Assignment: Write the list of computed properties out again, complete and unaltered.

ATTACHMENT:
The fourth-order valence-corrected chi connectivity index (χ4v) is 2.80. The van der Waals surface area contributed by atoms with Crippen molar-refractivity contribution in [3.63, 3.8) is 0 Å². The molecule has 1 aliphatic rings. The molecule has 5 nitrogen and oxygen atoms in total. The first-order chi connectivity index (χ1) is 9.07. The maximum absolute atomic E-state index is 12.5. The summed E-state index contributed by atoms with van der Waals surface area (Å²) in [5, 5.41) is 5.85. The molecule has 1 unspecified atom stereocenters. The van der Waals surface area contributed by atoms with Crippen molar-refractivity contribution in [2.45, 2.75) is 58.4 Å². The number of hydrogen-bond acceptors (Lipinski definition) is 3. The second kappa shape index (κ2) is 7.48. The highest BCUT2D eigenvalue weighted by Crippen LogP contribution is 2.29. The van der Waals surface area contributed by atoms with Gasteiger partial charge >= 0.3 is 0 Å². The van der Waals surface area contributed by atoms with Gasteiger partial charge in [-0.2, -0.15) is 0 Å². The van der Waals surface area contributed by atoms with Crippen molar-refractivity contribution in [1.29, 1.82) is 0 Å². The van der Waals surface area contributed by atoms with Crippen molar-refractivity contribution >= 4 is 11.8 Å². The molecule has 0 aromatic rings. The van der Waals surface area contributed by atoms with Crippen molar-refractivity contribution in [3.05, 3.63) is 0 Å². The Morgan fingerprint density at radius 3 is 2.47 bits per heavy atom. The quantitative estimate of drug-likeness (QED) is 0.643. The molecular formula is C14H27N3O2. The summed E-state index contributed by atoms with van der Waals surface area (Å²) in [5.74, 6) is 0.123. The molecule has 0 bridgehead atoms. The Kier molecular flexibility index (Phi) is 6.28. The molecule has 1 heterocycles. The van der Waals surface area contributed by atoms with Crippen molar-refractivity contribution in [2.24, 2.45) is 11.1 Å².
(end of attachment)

The fourth-order valence-corrected chi connectivity index (χ4v) is 2.80. The van der Waals surface area contributed by atoms with Crippen molar-refractivity contribution in [3.63, 3.8) is 0 Å². The molecule has 1 aliphatic rings. The molecule has 5 nitrogen and oxygen atoms in total. The first-order chi connectivity index (χ1) is 9.07. The maximum absolute atomic E-state index is 12.5. The summed E-state index contributed by atoms with van der Waals surface area (Å²) in [5, 5.41) is 5.85. The molecule has 1 unspecified atom stereocenters. The van der Waals surface area contributed by atoms with Crippen molar-refractivity contribution in [2.45, 2.75) is 58.4 Å². The number of hydrogen-bond acceptors (Lipinski definition) is 3. The second kappa shape index (κ2) is 7.48. The highest BCUT2D eigenvalue weighted by Crippen LogP contribution is 2.29. The van der Waals surface area contributed by atoms with Gasteiger partial charge >= 0.3 is 0 Å². The van der Waals surface area contributed by atoms with Gasteiger partial charge in [-0.2, -0.15) is 0 Å². The van der Waals surface area contributed by atoms with Crippen molar-refractivity contribution in [1.29, 1.82) is 0 Å². The van der Waals surface area contributed by atoms with Crippen molar-refractivity contribution >= 4 is 11.8 Å². The molecule has 0 aromatic rings. The van der Waals surface area contributed by atoms with Crippen molar-refractivity contribution in [3.05, 3.63) is 0 Å². The Morgan fingerprint density at radius 3 is 2.47 bits per heavy atom. The quantitative estimate of drug-likeness (QED) is 0.643. The molecular formula is C14H27N3O2. The summed E-state index contributed by atoms with van der Waals surface area (Å²) in [5.74, 6) is 0.123. The molecule has 0 bridgehead atoms. The Kier molecular flexibility index (Phi) is 6.28. The molecule has 1 heterocycles. The van der Waals surface area contributed by atoms with Crippen molar-refractivity contribution in [2.24, 2.45) is 11.1 Å².